Moreover, the ENFJ, in its concern for the well-being of others, with its well-meaning advice and constant attempts to improve it, may lead to feelings of guilt in those who are close to it, if they are unable to meet the high expectations of the ENFJ. In the worst case, they are then trying to save the ENFJ from disappointment by withholding unfavorable information. This behavior is compounded by the fact that ENFJs are often sensitive to criticism. This is partly because of their desire for harmony but also because ENFJs are often so sure to do the right thing. Therefore, they react sometimes angry when their well-meaning advice falls on deaf ears.

The ENFJ’s high willingness to defer its own needs in favor of other people’s needs is sometimes interpreted by other types as dishonesty. However, this is wrong for the ENFJ. Most ENFJs have a very solid core of inner values that they stand for and do not touch. However, she empowers her idealism to survive longer periods of thirst in favor of her higher goals. Even more than other idealists, ENFJs are able to defy their own values and needs, if they are convinced that this is conducive to the development of others.

In fact, however, ENFJs must be careful that they do not set the wrong accents, despite all sacrifice. ENFJs who are unable to talk about their needs, downplay them, and always put them back in favor of others involuntarily create a distance between themselves and their fellow human beings. Despite their extensive circle of friends, they feel lonelier. By not acknowledging others’ human weaknesses, they seem to be intimidated by their urge to play the perfect role of father, mother, housewife, workmate, girlfriend, etc., intimidating others.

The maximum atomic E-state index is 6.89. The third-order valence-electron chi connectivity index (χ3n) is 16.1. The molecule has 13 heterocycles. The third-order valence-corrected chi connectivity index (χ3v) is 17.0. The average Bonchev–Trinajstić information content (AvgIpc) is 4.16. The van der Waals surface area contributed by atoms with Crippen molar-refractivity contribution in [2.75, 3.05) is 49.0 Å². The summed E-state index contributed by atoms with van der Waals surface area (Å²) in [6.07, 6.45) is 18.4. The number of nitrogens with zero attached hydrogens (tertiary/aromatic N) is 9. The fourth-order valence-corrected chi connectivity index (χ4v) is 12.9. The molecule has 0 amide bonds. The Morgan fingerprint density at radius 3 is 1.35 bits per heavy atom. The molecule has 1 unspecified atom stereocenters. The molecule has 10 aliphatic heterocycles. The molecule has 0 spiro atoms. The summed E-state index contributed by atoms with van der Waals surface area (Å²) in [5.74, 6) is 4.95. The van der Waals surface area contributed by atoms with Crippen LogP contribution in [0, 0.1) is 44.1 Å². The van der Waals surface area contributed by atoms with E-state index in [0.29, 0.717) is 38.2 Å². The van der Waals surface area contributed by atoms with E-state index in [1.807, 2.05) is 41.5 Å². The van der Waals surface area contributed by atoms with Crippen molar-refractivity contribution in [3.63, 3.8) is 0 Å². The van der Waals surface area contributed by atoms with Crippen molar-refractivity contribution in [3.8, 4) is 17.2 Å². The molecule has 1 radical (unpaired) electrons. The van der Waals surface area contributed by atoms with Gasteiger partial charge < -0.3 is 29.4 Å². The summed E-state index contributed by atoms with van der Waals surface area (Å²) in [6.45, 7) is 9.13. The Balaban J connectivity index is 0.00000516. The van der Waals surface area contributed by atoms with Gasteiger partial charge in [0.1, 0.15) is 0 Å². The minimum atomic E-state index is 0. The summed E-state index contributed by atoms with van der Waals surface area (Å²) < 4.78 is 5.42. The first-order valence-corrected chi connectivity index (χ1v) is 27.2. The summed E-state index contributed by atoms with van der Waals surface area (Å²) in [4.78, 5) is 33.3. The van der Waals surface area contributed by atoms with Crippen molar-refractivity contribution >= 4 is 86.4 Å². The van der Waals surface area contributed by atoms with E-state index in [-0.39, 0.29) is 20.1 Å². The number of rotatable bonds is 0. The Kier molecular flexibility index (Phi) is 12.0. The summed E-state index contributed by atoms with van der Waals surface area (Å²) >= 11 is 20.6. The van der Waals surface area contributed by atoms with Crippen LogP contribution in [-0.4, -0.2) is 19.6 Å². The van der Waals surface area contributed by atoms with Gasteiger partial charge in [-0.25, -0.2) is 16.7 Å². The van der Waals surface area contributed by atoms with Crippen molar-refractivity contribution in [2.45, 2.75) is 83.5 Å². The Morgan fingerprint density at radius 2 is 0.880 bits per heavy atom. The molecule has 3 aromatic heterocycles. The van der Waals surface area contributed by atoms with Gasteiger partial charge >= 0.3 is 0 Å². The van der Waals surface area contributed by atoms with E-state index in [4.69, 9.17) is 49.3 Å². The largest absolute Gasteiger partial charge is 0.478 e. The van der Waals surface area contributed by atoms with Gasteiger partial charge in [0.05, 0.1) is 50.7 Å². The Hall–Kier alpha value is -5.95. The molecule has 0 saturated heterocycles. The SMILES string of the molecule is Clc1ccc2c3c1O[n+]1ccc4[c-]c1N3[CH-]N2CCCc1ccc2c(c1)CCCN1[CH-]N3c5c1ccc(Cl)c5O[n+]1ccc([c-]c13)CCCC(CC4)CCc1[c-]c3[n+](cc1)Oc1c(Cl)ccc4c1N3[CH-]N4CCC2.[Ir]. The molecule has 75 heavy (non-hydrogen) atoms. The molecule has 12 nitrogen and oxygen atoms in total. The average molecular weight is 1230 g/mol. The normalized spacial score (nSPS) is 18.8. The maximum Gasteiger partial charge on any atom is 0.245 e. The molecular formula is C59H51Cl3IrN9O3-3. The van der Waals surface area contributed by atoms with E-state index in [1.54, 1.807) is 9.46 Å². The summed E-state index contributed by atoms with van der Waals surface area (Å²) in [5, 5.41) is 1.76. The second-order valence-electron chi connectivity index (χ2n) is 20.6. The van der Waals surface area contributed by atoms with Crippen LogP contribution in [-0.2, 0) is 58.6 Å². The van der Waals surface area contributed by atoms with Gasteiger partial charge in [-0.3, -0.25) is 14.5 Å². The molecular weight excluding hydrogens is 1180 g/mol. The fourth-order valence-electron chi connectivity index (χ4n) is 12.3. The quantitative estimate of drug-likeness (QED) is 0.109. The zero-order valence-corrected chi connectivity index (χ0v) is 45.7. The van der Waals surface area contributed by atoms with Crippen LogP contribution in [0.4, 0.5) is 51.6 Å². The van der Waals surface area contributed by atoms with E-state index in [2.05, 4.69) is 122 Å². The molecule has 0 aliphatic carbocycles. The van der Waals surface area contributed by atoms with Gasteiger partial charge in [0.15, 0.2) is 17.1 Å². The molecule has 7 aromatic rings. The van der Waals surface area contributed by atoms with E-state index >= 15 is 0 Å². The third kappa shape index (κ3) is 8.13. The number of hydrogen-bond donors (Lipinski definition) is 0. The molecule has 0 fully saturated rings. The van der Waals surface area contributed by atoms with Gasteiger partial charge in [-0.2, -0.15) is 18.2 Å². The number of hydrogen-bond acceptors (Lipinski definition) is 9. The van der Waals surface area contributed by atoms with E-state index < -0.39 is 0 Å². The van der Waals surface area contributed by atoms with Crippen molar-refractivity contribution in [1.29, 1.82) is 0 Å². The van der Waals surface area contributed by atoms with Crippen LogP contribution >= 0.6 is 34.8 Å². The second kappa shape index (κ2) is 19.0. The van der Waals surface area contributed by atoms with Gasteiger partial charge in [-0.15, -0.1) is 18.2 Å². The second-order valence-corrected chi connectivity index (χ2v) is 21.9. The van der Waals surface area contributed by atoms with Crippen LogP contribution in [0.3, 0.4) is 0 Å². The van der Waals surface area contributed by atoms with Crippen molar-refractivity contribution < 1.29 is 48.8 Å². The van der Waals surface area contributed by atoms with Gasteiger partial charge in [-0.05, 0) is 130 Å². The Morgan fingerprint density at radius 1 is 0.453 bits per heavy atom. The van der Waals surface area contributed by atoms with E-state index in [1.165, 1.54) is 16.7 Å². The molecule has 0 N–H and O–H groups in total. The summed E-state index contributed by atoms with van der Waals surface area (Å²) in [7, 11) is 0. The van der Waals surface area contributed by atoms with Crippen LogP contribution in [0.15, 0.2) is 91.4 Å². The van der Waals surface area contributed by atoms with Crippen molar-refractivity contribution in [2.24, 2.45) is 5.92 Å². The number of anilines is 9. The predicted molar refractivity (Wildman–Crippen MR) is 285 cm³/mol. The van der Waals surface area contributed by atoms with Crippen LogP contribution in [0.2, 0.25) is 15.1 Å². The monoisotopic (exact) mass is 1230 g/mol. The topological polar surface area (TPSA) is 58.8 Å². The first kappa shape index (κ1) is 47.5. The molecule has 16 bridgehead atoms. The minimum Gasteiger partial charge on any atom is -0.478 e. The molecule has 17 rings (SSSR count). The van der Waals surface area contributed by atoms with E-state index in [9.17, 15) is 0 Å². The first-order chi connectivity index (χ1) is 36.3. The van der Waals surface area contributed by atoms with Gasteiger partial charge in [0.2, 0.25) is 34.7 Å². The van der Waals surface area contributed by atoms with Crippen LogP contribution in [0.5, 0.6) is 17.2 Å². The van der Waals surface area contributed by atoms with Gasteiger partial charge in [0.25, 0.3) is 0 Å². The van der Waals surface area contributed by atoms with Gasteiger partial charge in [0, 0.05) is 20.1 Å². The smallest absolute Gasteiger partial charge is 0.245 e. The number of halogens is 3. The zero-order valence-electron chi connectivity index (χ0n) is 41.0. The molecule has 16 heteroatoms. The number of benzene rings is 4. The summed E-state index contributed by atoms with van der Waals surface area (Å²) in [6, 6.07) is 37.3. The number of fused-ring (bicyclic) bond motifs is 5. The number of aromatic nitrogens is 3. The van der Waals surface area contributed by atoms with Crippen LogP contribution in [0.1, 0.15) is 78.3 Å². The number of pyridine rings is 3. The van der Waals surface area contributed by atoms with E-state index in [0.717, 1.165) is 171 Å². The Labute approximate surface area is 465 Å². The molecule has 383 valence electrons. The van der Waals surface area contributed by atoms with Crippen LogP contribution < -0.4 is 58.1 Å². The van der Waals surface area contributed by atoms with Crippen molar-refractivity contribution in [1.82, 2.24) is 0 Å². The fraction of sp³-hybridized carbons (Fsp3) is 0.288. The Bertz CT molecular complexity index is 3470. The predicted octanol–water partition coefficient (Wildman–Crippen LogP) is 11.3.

Mature ENFJs recognize this trap and are therefore becoming increasingly selective in their choice of friends. They are more willing to talk about their true, deep feelings and prefer to commit themselves to the people who recognize and appreciate them in their very essence.

ENFJs should regularly take a break from interacting with their fellow human beings. This helps them to rediscover themselves and their own needs, and often they only notice how they really think about a matter. At the same time, they protect themselves from being overly involved in the problems of others.

ENFJs are extraverted J types. They are therefore more structured and organized in coping with everyday life. In general, they have a very good sense of order and plan their day. They are usually only ready to rest, when all work is done.

As a work colleague, ENFJs are usually very popular. Usually they are in terms of soft skills, the ideal worker for all fields in which teamwork is essential. Since it is easy for them to gain the trust of employees and their bosses, they often move up the corporate ladder quite quickly. ENFJs rely on cooperation and participation in their work. Accordingly, they should avoid companies whose structures foster competition among employees and in which political maneuvers determine the prospects for advancement. Otherwise, there is a risk that they are permanently dissatisfied and burn out.